Pre-pandemic film and TV production generates £5.6 million


16th November 2020

Annual figures released by FifeScreen & TayScreen show the strength of film and TV production in the region in 2019-20, with £5.6 million of inward investment generated for the region’s economy.

Time-travel romantic drama series Outlander returned, while Golden Globe and Emmy winning drama Succession, starring Dundee’s own Brian Cox, put the focus on key locations V&A Dundee and Gleneagles.

Forensic crime drama Traces by Fife writer Val McDermid brought production to Dundee, with the original setting for the storyline inspired by the University of Dundee.

Perthshire proved a magnet for Porsche and the need for speed brought Top Gear to Fife with both being the height of fashion for shoots by labels like Brown’s and Jil Sander and fashion bible Harper’s Bazaar.

These were just some of the 100 productions that came to the region during the 12 months leading up to the Coronavirus (Covid-19) lockdown.
The office recorded a total of 392 filming days at locations across the region, representing a value of £5.6 million to the economy, up 8% on the 2018-19 total of £5million.

Councillor Mark Flynn, Dundee City Council’s convener of city development, said: “This part of the world has many diverse locations, from the globally famous to the unexpectedly appealing.

“Added to this is the appeal, culture and ‘can do’ reception of a region with a thriving creative sector and collaborative spirit.

“These pre-pandemic figures show that the region is hugely attractive to productions, contributing millions to the local economy. And you can’t put a value on the showcasing of Dundee and surrounding areas to huge audiences on both sides of the Atlantic.”

Councillor Altany Craik, Fife Council's Economy, Tourism, Strategic Planning & Transportation Committee Convener, said: “2019/20 was a year of unprecedented success for Fife and the region and we congratulate the screen office and all the council officers and services who go above and beyond to attract production to the region and make sure they have a smooth path while they are here.

"Their work helps bring our locations and hospitality to wide and diverse audiences and it is well known that ‘reel’ experiencing provides a key motivator to experiencing places for real.”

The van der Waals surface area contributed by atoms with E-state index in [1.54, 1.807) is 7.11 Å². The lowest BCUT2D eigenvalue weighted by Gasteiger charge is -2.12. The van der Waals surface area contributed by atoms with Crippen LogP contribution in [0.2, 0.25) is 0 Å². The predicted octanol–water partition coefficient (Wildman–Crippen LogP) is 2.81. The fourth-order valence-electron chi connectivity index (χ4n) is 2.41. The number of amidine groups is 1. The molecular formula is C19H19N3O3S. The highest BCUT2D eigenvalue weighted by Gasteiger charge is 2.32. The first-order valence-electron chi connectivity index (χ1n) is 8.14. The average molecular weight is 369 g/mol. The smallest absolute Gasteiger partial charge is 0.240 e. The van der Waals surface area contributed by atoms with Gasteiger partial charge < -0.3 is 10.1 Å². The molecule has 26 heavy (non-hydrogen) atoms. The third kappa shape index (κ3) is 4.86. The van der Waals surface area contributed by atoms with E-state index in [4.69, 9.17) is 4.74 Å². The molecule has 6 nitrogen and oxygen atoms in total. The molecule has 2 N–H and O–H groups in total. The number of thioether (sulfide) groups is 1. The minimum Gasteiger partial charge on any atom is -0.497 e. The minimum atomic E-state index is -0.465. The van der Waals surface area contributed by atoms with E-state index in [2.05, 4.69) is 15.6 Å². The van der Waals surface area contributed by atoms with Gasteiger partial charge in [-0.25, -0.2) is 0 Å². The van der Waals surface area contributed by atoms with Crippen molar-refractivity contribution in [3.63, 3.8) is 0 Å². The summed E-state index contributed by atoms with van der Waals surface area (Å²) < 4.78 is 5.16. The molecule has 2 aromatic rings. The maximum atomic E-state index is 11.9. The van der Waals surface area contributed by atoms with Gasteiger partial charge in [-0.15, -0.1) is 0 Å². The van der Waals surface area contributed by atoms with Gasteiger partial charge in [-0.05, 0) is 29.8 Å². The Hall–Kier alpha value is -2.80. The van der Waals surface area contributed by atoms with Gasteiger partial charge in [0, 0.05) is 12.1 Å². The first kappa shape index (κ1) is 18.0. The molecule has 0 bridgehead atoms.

David Littlejohn, Head of Planning and Development at Perth and Kinross Council, said: “The region combines amazing locations and a warm welcome that is highly attractive to productions and which contribute to raising the profile of Perthshire and the wider region for tourism, investment and to help secure jobs.

“At this highly challenging time for everyone and with special challenges for tourism, screen is a vital way to keep promoting places and experiences.”

Coronavirus is creating more challenging conditions as the film and television production sector deal with the implications of lockdown and further restrictions.

The production, culture, creative industries, tourism and hospitality sectors and those who work within these have been hit hard.

FifeScreen & TayScreen manager Julie Craik said: “The figures in our annual report show that the region’s reputation as hugely attractive to production continued to be in excellent shape last year.

“Unfortunately, Covid-19 means it is inevitable that the figures for 2020-21 figures will be impacted. Lockdown during the early part of 2020 saw a pause in production that has had impacts that are being faced by every other sector.

“We have collaborated with the Scottish Locations Network, Screen Scotland, Film Offices UK and Creative England to develop a Covid-19 production code that is being applied across Scotland and the UK.

“I am delighted that we are starting to see signs of recovery and that crew and companies have adapted to new safety measures.

“New production enquiries are now coming in every day so as we see production getting busier again, we are hopeful that the region will be busy for the rest of this year and into 2021.”



Dundee City Council

Dundee draws skilled workers from a 60-minute catchment population of 640,000 and has a local population of over 140,000. The availability of a large pool of highly skilled labour is a key feature in the Dundee economy. Flexibility in the labour force is currently more prevalent in Dundee than in Scotland as a whole. All forms of labour market flexibility - part-time, temporary employment, self-employment and shift work - are widely operational within the city. Labour force stability in the city is excellent, enabling companies to plan with confidence. Labour turnover levels are less than 5% and absenteeism averages 2%.

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